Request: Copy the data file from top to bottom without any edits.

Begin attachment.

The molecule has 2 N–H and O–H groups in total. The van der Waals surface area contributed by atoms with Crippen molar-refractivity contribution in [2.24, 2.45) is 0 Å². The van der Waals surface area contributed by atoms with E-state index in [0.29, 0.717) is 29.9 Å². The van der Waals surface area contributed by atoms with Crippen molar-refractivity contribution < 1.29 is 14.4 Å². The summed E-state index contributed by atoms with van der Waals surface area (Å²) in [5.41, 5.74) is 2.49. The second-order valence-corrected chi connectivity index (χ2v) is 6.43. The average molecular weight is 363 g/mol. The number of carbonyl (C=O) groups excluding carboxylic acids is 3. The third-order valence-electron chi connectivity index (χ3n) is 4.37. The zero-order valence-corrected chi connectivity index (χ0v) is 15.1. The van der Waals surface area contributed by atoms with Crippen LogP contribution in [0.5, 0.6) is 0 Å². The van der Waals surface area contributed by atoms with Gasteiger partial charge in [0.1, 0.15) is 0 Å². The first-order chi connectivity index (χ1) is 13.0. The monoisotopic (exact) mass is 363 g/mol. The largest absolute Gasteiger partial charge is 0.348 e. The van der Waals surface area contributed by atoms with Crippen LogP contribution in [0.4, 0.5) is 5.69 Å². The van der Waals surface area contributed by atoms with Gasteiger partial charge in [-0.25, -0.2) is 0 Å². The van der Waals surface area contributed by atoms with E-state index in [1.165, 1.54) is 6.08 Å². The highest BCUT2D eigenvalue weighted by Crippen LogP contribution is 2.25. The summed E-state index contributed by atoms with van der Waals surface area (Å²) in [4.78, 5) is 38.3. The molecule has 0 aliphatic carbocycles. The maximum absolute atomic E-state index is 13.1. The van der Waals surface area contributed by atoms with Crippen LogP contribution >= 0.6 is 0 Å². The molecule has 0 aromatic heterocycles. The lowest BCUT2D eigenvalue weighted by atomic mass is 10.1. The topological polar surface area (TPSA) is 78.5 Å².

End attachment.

The molecule has 2 N–H and O–H groups in total. The van der Waals surface area contributed by atoms with Crippen molar-refractivity contribution in [2.24, 2.45) is 0 Å². The van der Waals surface area contributed by atoms with E-state index in [0.29, 0.717) is 29.9 Å². The van der Waals surface area contributed by atoms with Crippen molar-refractivity contribution < 1.29 is 14.4 Å². The summed E-state index contributed by atoms with van der Waals surface area (Å²) in [5.41, 5.74) is 2.49. The second-order valence-corrected chi connectivity index (χ2v) is 6.43. The average molecular weight is 363 g/mol. The number of carbonyl (C=O) groups excluding carboxylic acids is 3. The third-order valence-electron chi connectivity index (χ3n) is 4.37. The zero-order valence-corrected chi connectivity index (χ0v) is 15.1. The van der Waals surface area contributed by atoms with Crippen LogP contribution in [0.5, 0.6) is 0 Å². The van der Waals surface area contributed by atoms with Gasteiger partial charge in [0.1, 0.15) is 0 Å². The first-order chi connectivity index (χ1) is 13.0. The monoisotopic (exact) mass is 363 g/mol. The largest absolute Gasteiger partial charge is 0.348 e. The van der Waals surface area contributed by atoms with Crippen LogP contribution in [0.4, 0.5) is 5.69 Å². The van der Waals surface area contributed by atoms with Gasteiger partial charge in [-0.25, -0.2) is 0 Å². The van der Waals surface area contributed by atoms with E-state index in [1.165, 1.54) is 6.08 Å². The highest BCUT2D eigenvalue weighted by Crippen LogP contribution is 2.25. The summed E-state index contributed by atoms with van der Waals surface area (Å²) in [4.78, 5) is 38.3. The molecule has 0 aliphatic carbocycles. The maximum absolute atomic E-state index is 13.1. The van der Waals surface area contributed by atoms with Crippen LogP contribution >= 0.6 is 0 Å². The molecule has 0 aromatic heterocycles. The lowest BCUT2D eigenvalue weighted by atomic mass is 10.1. The topological polar surface area (TPSA) is 78.5 Å².